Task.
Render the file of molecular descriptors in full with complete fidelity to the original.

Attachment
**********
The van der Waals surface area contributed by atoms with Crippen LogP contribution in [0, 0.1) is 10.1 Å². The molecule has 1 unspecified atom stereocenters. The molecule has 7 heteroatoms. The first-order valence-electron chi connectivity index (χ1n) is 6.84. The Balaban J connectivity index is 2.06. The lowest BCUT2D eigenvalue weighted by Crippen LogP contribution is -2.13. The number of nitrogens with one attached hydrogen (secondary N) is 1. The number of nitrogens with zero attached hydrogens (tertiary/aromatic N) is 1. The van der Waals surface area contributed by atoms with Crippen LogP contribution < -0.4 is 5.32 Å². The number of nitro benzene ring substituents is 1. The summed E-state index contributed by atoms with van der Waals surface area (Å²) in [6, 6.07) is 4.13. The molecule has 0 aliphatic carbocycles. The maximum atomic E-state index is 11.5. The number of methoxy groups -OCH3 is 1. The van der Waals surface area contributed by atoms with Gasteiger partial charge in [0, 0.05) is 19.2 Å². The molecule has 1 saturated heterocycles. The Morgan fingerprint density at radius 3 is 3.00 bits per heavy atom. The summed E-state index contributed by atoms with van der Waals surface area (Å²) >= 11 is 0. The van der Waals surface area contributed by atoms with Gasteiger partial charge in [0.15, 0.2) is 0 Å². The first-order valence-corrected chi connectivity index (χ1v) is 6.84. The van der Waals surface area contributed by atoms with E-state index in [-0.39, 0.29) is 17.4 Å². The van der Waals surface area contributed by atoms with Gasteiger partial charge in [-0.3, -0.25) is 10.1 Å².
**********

The van der Waals surface area contributed by atoms with Crippen LogP contribution in [0, 0.1) is 10.1 Å². The molecule has 1 unspecified atom stereocenters. The molecule has 7 heteroatoms. The first-order valence-electron chi connectivity index (χ1n) is 6.84. The Balaban J connectivity index is 2.06. The lowest BCUT2D eigenvalue weighted by Crippen LogP contribution is -2.13. The number of nitrogens with one attached hydrogen (secondary N) is 1. The number of nitrogens with zero attached hydrogens (tertiary/aromatic N) is 1. The van der Waals surface area contributed by atoms with Crippen LogP contribution < -0.4 is 5.32 Å². The number of nitro benzene ring substituents is 1. The summed E-state index contributed by atoms with van der Waals surface area (Å²) in [6, 6.07) is 4.13. The molecule has 0 aliphatic carbocycles. The maximum atomic E-state index is 11.5. The number of methoxy groups -OCH3 is 1. The van der Waals surface area contributed by atoms with Gasteiger partial charge in [0, 0.05) is 19.2 Å². The molecule has 1 saturated heterocycles. The Morgan fingerprint density at radius 3 is 3.00 bits per heavy atom. The summed E-state index contributed by atoms with van der Waals surface area (Å²) >= 11 is 0. The van der Waals surface area contributed by atoms with Gasteiger partial charge in [0.15, 0.2) is 0 Å². The first-order valence-corrected chi connectivity index (χ1v) is 6.84. The van der Waals surface area contributed by atoms with E-state index in [-0.39, 0.29) is 17.4 Å². The van der Waals surface area contributed by atoms with Gasteiger partial charge in [-0.3, -0.25) is 10.1 Å².